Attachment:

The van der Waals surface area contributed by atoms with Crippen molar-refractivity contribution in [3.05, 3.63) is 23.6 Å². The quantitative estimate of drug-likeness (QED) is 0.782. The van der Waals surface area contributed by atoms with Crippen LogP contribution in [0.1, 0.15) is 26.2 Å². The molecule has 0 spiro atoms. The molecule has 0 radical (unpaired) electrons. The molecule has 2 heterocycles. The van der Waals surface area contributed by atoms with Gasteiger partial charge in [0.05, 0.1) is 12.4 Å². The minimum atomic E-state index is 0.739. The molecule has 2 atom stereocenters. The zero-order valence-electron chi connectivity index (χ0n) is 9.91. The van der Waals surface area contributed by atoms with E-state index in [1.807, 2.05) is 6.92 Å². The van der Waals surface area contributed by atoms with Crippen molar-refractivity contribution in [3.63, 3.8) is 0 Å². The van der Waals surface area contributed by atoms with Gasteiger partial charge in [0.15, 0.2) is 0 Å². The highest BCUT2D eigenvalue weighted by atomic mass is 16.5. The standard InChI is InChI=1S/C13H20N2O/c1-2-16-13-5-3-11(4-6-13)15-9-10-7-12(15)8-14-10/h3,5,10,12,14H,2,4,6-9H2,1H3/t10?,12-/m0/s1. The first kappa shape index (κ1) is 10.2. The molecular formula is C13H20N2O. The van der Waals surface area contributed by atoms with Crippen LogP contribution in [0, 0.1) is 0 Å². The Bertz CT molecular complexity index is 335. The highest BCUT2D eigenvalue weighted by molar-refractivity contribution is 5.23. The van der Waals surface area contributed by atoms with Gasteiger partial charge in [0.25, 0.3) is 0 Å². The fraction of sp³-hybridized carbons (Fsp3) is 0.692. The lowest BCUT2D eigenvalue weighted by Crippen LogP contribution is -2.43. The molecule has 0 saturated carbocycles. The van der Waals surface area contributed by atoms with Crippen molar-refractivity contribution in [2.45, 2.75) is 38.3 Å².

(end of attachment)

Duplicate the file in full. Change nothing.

The van der Waals surface area contributed by atoms with Crippen molar-refractivity contribution in [3.05, 3.63) is 23.6 Å². The quantitative estimate of drug-likeness (QED) is 0.782. The van der Waals surface area contributed by atoms with Crippen LogP contribution in [0.1, 0.15) is 26.2 Å². The molecule has 0 spiro atoms. The molecule has 0 radical (unpaired) electrons. The molecule has 2 heterocycles. The van der Waals surface area contributed by atoms with Gasteiger partial charge in [0.05, 0.1) is 12.4 Å². The minimum atomic E-state index is 0.739. The molecule has 2 atom stereocenters. The zero-order valence-electron chi connectivity index (χ0n) is 9.91. The van der Waals surface area contributed by atoms with E-state index in [1.807, 2.05) is 6.92 Å². The van der Waals surface area contributed by atoms with Crippen molar-refractivity contribution in [3.63, 3.8) is 0 Å². The van der Waals surface area contributed by atoms with Gasteiger partial charge in [0.15, 0.2) is 0 Å². The highest BCUT2D eigenvalue weighted by atomic mass is 16.5. The standard InChI is InChI=1S/C13H20N2O/c1-2-16-13-5-3-11(4-6-13)15-9-10-7-12(15)8-14-10/h3,5,10,12,14H,2,4,6-9H2,1H3/t10?,12-/m0/s1. The first kappa shape index (κ1) is 10.2. The molecular formula is C13H20N2O. The van der Waals surface area contributed by atoms with Crippen LogP contribution in [0, 0.1) is 0 Å². The Bertz CT molecular complexity index is 335. The highest BCUT2D eigenvalue weighted by molar-refractivity contribution is 5.23. The van der Waals surface area contributed by atoms with Gasteiger partial charge in [0.25, 0.3) is 0 Å². The fraction of sp³-hybridized carbons (Fsp3) is 0.692. The lowest BCUT2D eigenvalue weighted by Crippen LogP contribution is -2.43. The molecule has 0 saturated carbocycles. The van der Waals surface area contributed by atoms with Crippen molar-refractivity contribution in [2.45, 2.75) is 38.3 Å².